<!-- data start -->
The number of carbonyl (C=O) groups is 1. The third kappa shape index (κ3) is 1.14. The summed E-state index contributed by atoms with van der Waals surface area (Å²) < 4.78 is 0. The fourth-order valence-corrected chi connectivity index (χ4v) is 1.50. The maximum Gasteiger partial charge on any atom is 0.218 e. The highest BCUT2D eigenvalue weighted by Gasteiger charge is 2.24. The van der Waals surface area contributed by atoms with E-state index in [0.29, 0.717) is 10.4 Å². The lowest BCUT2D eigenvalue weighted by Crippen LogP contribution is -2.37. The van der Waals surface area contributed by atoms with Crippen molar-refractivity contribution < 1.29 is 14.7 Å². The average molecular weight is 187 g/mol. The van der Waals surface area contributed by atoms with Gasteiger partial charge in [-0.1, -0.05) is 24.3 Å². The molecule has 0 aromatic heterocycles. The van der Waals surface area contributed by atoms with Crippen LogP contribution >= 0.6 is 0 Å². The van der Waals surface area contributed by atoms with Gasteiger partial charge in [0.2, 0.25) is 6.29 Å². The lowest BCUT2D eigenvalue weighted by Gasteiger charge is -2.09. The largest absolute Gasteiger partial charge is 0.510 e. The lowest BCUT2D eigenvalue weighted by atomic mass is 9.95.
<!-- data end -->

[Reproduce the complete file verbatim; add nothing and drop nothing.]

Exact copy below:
The number of carbonyl (C=O) groups is 1. The third kappa shape index (κ3) is 1.14. The summed E-state index contributed by atoms with van der Waals surface area (Å²) < 4.78 is 0. The fourth-order valence-corrected chi connectivity index (χ4v) is 1.50. The maximum Gasteiger partial charge on any atom is 0.218 e. The highest BCUT2D eigenvalue weighted by Gasteiger charge is 2.24. The van der Waals surface area contributed by atoms with E-state index in [0.29, 0.717) is 10.4 Å². The lowest BCUT2D eigenvalue weighted by Crippen LogP contribution is -2.37. The van der Waals surface area contributed by atoms with Crippen molar-refractivity contribution < 1.29 is 14.7 Å². The average molecular weight is 187 g/mol. The van der Waals surface area contributed by atoms with Gasteiger partial charge in [-0.1, -0.05) is 24.3 Å². The molecule has 0 aromatic heterocycles. The van der Waals surface area contributed by atoms with Crippen LogP contribution >= 0.6 is 0 Å². The van der Waals surface area contributed by atoms with Gasteiger partial charge in [0.2, 0.25) is 6.29 Å². The lowest BCUT2D eigenvalue weighted by Gasteiger charge is -2.09. The largest absolute Gasteiger partial charge is 0.510 e. The lowest BCUT2D eigenvalue weighted by atomic mass is 9.95.